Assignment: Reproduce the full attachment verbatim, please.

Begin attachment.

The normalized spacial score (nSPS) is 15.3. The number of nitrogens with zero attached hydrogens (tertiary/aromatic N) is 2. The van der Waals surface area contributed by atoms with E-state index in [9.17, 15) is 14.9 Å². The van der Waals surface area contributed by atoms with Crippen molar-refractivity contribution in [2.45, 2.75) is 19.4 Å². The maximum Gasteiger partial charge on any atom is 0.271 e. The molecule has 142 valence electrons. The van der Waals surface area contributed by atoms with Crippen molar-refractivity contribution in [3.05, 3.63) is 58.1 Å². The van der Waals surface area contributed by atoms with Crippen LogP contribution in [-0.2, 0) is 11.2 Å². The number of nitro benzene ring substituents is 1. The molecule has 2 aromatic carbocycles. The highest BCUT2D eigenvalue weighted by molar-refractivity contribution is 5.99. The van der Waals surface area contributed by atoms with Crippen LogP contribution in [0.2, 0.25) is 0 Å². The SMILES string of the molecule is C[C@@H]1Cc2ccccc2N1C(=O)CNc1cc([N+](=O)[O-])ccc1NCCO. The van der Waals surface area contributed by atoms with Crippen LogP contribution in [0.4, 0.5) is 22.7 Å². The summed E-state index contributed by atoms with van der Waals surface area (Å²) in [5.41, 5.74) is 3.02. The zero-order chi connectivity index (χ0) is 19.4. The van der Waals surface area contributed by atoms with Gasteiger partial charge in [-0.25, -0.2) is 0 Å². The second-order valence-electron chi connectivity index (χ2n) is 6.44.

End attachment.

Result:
The normalized spacial score (nSPS) is 15.3. The number of nitrogens with zero attached hydrogens (tertiary/aromatic N) is 2. The van der Waals surface area contributed by atoms with E-state index in [9.17, 15) is 14.9 Å². The van der Waals surface area contributed by atoms with Crippen molar-refractivity contribution in [2.45, 2.75) is 19.4 Å². The maximum Gasteiger partial charge on any atom is 0.271 e. The molecule has 142 valence electrons. The van der Waals surface area contributed by atoms with Crippen molar-refractivity contribution in [3.05, 3.63) is 58.1 Å². The van der Waals surface area contributed by atoms with Crippen LogP contribution in [-0.2, 0) is 11.2 Å². The number of nitro benzene ring substituents is 1. The molecule has 2 aromatic carbocycles. The highest BCUT2D eigenvalue weighted by molar-refractivity contribution is 5.99. The van der Waals surface area contributed by atoms with Crippen LogP contribution in [0.2, 0.25) is 0 Å². The SMILES string of the molecule is C[C@@H]1Cc2ccccc2N1C(=O)CNc1cc([N+](=O)[O-])ccc1NCCO. The van der Waals surface area contributed by atoms with Crippen LogP contribution in [0.4, 0.5) is 22.7 Å². The summed E-state index contributed by atoms with van der Waals surface area (Å²) in [5.41, 5.74) is 3.02. The zero-order chi connectivity index (χ0) is 19.4. The van der Waals surface area contributed by atoms with Gasteiger partial charge in [-0.25, -0.2) is 0 Å². The second-order valence-electron chi connectivity index (χ2n) is 6.44.